Modular cameras star in Xiaomi's latest patents

Modular cameras star in Xiaomi's latest patents
The race for smaller bezels, and notch-free experiences is central to many recent innovations from smartphone companies, resulting in a number of creative methods of obtaining larger, more immersive screens. Xiaomi is no stranger to this kind of effort, and its latest patent offers a glimpse at yet another possible path to the no-bezel future—a detachable camera module.

The selfie camera is often the biggest obstacle to an edge-to-edge display, requiring a crucial spot among prime real estate. As 91Mobiles spotted, Xiaomi is attempting to circumvent this problem by having a removable camera module housed in the rear of the device that could be attached to the top of the phone whenever a selfie camera is required.

The patent includes a number of images, which show a dual-lens shooter that attaches to the top edge of the device via magnets. The patent description explains that the camera may communicate with the smartphone wirelessly, making use of technologies like Wi-Fi, Bluetooth, NFC, or some combination of these.

The goal of this, of course, is to leave that display fully devoted to pixels, without cutouts, notches, hole-punches of any variety. Indeed, the patent images show an edge-to-edge display wholly uninterrupted, a feat that’s not commonly accomplished.

This kind of magnetic camera isn’t the first of its kind. Motorola collaborated with Hasselblad for a magnetic Moto Mod back in 2016, which offered 10x optical zoom, mediocre results, and buggy software. Elsewhere, the Essential Phone also offered a 360-degree camera that attached via two metallic pins, an accessory that would become just one of two magnetic attachments for the ill-fated device. 

Of course, Xiaomi’s patent differs in that it’s not an accessory but the actual main camera, which changes the story. It’s possibly more akin to efforts like Asus’s Zenfone 6 and 7, which offers a fancy hinged camera, or the Samsung Galaxy A80, which has its display slide down to accommodate a camera module that flips. Like these smartphones, using the rear camera as a front-facing shooter could potentially result in superior selfies.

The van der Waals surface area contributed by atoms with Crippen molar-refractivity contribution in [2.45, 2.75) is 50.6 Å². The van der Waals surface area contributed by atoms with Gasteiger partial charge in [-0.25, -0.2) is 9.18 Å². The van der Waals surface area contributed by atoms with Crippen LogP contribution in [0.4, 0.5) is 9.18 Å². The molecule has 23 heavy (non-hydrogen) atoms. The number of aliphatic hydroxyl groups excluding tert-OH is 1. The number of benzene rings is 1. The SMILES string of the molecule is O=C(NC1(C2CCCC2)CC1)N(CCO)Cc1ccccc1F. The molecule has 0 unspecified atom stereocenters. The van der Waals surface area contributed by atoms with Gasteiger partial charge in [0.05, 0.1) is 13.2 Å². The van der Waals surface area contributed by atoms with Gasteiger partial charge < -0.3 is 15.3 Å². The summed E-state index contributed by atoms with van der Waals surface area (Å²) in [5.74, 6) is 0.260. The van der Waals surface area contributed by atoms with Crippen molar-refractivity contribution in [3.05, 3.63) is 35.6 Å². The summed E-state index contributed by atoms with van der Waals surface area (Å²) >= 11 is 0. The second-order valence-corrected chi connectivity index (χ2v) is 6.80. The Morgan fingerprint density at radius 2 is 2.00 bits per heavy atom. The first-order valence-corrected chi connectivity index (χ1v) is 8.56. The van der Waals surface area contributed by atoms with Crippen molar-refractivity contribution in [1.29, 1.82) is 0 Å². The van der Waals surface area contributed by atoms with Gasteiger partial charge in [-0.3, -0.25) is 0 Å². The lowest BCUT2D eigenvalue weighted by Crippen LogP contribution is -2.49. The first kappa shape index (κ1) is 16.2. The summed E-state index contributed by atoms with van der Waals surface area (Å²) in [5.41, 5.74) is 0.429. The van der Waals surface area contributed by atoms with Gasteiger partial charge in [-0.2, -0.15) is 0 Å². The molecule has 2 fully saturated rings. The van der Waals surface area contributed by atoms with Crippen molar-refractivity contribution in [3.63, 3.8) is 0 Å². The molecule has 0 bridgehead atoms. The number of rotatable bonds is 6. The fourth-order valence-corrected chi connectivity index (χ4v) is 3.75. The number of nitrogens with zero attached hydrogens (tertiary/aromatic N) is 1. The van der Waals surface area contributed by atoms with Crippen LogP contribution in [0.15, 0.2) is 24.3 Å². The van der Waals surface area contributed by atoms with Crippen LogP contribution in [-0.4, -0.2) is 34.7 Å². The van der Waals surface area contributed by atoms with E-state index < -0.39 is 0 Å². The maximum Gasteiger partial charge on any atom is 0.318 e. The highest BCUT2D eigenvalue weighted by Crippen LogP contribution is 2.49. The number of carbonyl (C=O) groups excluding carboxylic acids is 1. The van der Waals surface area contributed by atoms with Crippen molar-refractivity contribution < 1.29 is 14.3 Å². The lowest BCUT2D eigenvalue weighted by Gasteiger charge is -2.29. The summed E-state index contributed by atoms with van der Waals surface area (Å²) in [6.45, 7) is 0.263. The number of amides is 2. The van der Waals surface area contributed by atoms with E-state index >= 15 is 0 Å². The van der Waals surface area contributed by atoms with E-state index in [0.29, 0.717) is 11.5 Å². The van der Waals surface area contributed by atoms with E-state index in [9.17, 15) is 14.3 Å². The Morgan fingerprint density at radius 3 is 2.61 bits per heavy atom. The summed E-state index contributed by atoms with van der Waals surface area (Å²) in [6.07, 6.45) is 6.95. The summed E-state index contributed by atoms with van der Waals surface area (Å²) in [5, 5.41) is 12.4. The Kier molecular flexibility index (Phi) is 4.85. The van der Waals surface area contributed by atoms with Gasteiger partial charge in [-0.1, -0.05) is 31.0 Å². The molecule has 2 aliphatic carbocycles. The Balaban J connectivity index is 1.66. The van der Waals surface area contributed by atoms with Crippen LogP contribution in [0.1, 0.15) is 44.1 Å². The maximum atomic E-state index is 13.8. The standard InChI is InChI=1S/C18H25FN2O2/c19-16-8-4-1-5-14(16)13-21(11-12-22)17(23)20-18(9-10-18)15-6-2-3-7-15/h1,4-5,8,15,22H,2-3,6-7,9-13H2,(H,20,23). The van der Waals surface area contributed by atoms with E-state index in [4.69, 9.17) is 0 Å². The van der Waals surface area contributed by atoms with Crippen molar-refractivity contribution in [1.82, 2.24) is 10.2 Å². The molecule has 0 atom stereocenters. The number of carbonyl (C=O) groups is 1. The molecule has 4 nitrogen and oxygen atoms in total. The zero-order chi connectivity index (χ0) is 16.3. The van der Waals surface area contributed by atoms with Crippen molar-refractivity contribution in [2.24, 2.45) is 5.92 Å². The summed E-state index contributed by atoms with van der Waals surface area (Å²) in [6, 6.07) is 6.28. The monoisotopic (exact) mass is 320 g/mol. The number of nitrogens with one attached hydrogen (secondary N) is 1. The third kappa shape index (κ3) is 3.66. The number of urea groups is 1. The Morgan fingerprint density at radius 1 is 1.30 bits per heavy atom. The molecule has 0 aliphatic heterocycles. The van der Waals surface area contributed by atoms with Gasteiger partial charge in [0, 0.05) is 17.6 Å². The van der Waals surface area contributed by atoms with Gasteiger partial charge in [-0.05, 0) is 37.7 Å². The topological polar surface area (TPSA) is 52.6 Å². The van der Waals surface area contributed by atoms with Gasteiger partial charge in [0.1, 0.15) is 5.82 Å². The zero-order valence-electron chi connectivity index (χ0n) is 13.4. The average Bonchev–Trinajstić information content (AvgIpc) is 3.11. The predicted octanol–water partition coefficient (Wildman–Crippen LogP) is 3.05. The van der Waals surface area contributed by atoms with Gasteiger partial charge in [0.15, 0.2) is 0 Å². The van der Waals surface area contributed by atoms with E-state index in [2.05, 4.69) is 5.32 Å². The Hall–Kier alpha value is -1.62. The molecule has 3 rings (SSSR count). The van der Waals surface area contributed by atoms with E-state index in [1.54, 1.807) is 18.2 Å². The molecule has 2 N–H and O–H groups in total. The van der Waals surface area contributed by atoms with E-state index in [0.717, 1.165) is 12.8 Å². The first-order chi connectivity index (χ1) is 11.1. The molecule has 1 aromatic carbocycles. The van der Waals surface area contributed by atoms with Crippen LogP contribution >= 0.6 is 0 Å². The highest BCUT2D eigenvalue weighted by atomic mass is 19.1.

This kind of daring camera tech brings a whole host of possibilities, but also a number of important questions. Will the camera’s wireless communication work fast enough to avoid lag or delays? How big of an image sensor can fit into the small module? What if it’s lost or dropped? These are the sort of problems Xiaomi will need to solve for its fledgling tech to really take off.

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Perhaps the grandest possibility: could this phone offer customizable, truly modular cameras? Imagine, a wide-angle lens for the modern photographer, but just a primary shooter for those who don’t think it's worth the extra cost. Modular smartphones have never really caught on (and not for a lack of attempts—hello, Google Ara and LG G5), but if Xiaomi pulls it off, it could be an exciting development for the industry, not to mention consumers.

According to the World Intellectual Property Organization’s Patentscope online database, the company has applied for intellectual property of this tech at least six months ago. It’s also applied for and received this same patent in the United States, China, South Korea, Europe, and other territories over the past weeks, so we may actually see this phone take shape in the coming months or years.

Of course, none of this is even close to reality at the moment. If Xiaomi actually sold every concept it holds a patent for, the smartphone market would be a far weirder place. But still, this patent is another cool take from a company that continues to push boundaries, and one we’ll need to keep an eye out for.

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